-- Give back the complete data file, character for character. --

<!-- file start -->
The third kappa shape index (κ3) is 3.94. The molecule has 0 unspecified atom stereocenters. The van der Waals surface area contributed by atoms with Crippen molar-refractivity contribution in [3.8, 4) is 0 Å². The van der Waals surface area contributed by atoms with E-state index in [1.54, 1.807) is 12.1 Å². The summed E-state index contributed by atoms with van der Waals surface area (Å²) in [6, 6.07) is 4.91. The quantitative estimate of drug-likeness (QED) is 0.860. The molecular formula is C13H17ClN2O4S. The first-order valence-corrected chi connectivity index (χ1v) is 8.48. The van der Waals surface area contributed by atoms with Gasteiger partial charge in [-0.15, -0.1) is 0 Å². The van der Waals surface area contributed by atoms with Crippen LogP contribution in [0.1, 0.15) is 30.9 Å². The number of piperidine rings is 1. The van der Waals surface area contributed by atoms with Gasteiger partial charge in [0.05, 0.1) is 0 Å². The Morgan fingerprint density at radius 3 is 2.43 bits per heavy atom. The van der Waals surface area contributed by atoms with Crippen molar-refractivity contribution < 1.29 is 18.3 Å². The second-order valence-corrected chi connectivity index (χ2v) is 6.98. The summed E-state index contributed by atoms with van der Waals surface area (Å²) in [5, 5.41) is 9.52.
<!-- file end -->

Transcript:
The third kappa shape index (κ3) is 3.94. The molecule has 0 unspecified atom stereocenters. The van der Waals surface area contributed by atoms with Crippen molar-refractivity contribution in [3.8, 4) is 0 Å². The van der Waals surface area contributed by atoms with E-state index in [1.54, 1.807) is 12.1 Å². The summed E-state index contributed by atoms with van der Waals surface area (Å²) in [6, 6.07) is 4.91. The quantitative estimate of drug-likeness (QED) is 0.860. The molecular formula is C13H17ClN2O4S. The first-order valence-corrected chi connectivity index (χ1v) is 8.48. The van der Waals surface area contributed by atoms with Gasteiger partial charge in [-0.15, -0.1) is 0 Å². The van der Waals surface area contributed by atoms with Crippen LogP contribution in [0.1, 0.15) is 30.9 Å². The number of piperidine rings is 1. The van der Waals surface area contributed by atoms with Gasteiger partial charge in [0.05, 0.1) is 0 Å². The Morgan fingerprint density at radius 3 is 2.43 bits per heavy atom. The van der Waals surface area contributed by atoms with Crippen molar-refractivity contribution < 1.29 is 18.3 Å². The second-order valence-corrected chi connectivity index (χ2v) is 6.98. The summed E-state index contributed by atoms with van der Waals surface area (Å²) in [5, 5.41) is 9.52.